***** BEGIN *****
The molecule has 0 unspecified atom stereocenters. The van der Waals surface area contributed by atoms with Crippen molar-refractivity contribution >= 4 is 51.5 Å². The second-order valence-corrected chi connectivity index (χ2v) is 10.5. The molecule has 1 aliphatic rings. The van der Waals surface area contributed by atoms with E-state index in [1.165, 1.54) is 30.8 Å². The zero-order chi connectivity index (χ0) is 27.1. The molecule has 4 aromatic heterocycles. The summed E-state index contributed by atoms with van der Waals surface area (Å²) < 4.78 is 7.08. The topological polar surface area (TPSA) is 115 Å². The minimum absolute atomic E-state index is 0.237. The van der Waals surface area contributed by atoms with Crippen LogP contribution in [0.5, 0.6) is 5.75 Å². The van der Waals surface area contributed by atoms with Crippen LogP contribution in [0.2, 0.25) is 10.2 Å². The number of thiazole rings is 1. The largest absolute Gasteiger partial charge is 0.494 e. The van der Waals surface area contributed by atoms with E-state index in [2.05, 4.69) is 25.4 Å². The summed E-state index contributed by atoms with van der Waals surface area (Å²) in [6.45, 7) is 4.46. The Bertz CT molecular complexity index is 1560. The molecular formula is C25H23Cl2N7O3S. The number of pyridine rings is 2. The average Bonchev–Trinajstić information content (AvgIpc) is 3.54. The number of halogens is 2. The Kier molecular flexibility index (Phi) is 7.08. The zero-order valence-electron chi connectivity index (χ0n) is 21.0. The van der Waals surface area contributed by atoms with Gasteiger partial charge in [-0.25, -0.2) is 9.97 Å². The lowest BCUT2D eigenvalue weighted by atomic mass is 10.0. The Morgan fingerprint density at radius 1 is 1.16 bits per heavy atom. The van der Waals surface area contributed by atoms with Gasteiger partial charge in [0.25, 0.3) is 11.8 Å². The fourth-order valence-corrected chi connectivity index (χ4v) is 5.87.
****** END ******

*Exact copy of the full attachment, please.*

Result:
The molecule has 0 unspecified atom stereocenters. The van der Waals surface area contributed by atoms with Crippen molar-refractivity contribution >= 4 is 51.5 Å². The second-order valence-corrected chi connectivity index (χ2v) is 10.5. The molecule has 1 aliphatic rings. The van der Waals surface area contributed by atoms with E-state index in [1.165, 1.54) is 30.8 Å². The zero-order chi connectivity index (χ0) is 27.1. The molecule has 4 aromatic heterocycles. The summed E-state index contributed by atoms with van der Waals surface area (Å²) < 4.78 is 7.08. The topological polar surface area (TPSA) is 115 Å². The minimum absolute atomic E-state index is 0.237. The van der Waals surface area contributed by atoms with Crippen LogP contribution in [0.5, 0.6) is 5.75 Å². The van der Waals surface area contributed by atoms with Crippen LogP contribution in [0.2, 0.25) is 10.2 Å². The number of thiazole rings is 1. The largest absolute Gasteiger partial charge is 0.494 e. The van der Waals surface area contributed by atoms with E-state index in [2.05, 4.69) is 25.4 Å². The summed E-state index contributed by atoms with van der Waals surface area (Å²) in [6.45, 7) is 4.46. The Bertz CT molecular complexity index is 1560. The molecular formula is C25H23Cl2N7O3S. The number of pyridine rings is 2. The average Bonchev–Trinajstić information content (AvgIpc) is 3.54. The number of halogens is 2. The Kier molecular flexibility index (Phi) is 7.08. The zero-order valence-electron chi connectivity index (χ0n) is 21.0. The van der Waals surface area contributed by atoms with Gasteiger partial charge in [-0.25, -0.2) is 9.97 Å². The lowest BCUT2D eigenvalue weighted by atomic mass is 10.0. The Morgan fingerprint density at radius 1 is 1.16 bits per heavy atom. The van der Waals surface area contributed by atoms with Gasteiger partial charge in [0.25, 0.3) is 11.8 Å². The fourth-order valence-corrected chi connectivity index (χ4v) is 5.87.